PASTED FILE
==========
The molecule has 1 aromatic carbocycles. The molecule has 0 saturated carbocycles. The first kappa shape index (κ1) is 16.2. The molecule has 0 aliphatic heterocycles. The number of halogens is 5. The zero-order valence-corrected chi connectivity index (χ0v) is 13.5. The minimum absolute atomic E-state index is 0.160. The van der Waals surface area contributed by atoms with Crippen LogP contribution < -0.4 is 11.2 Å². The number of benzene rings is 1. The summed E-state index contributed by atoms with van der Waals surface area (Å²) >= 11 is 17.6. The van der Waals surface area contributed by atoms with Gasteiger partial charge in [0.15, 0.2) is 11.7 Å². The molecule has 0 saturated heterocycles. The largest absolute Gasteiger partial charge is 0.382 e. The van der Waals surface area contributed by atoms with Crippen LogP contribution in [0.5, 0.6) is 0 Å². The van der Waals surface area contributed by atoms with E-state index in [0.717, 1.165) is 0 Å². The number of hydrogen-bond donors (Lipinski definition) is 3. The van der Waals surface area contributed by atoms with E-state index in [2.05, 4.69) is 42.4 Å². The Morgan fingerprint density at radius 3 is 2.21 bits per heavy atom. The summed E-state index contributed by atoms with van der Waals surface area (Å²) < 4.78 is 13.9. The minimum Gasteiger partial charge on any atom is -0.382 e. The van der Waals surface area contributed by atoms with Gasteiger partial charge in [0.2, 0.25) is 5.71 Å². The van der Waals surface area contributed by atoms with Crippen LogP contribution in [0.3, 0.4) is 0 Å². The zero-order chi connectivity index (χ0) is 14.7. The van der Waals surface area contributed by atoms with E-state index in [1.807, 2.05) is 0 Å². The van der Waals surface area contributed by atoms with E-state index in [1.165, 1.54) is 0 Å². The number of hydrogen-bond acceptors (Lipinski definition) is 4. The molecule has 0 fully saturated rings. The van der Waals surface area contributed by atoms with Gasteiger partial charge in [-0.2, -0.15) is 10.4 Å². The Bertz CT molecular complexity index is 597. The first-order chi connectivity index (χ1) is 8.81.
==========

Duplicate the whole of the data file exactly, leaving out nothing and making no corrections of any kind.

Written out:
The molecule has 1 aromatic carbocycles. The molecule has 0 saturated carbocycles. The first kappa shape index (κ1) is 16.2. The molecule has 0 aliphatic heterocycles. The number of halogens is 5. The zero-order valence-corrected chi connectivity index (χ0v) is 13.5. The minimum absolute atomic E-state index is 0.160. The van der Waals surface area contributed by atoms with Crippen LogP contribution < -0.4 is 11.2 Å². The number of benzene rings is 1. The summed E-state index contributed by atoms with van der Waals surface area (Å²) >= 11 is 17.6. The van der Waals surface area contributed by atoms with Gasteiger partial charge in [0.15, 0.2) is 11.7 Å². The molecule has 0 saturated heterocycles. The largest absolute Gasteiger partial charge is 0.382 e. The van der Waals surface area contributed by atoms with Crippen LogP contribution in [0.5, 0.6) is 0 Å². The van der Waals surface area contributed by atoms with E-state index in [0.717, 1.165) is 0 Å². The number of hydrogen-bond donors (Lipinski definition) is 3. The van der Waals surface area contributed by atoms with E-state index in [2.05, 4.69) is 42.4 Å². The Morgan fingerprint density at radius 3 is 2.21 bits per heavy atom. The summed E-state index contributed by atoms with van der Waals surface area (Å²) < 4.78 is 13.9. The minimum Gasteiger partial charge on any atom is -0.382 e. The van der Waals surface area contributed by atoms with Gasteiger partial charge in [0.2, 0.25) is 5.71 Å². The van der Waals surface area contributed by atoms with Crippen LogP contribution in [0.3, 0.4) is 0 Å². The zero-order chi connectivity index (χ0) is 14.7. The van der Waals surface area contributed by atoms with E-state index in [1.807, 2.05) is 0 Å². The van der Waals surface area contributed by atoms with E-state index in [1.165, 1.54) is 0 Å². The number of hydrogen-bond acceptors (Lipinski definition) is 4. The molecule has 0 fully saturated rings. The van der Waals surface area contributed by atoms with Gasteiger partial charge in [-0.2, -0.15) is 10.4 Å². The Bertz CT molecular complexity index is 597. The first-order chi connectivity index (χ1) is 8.81.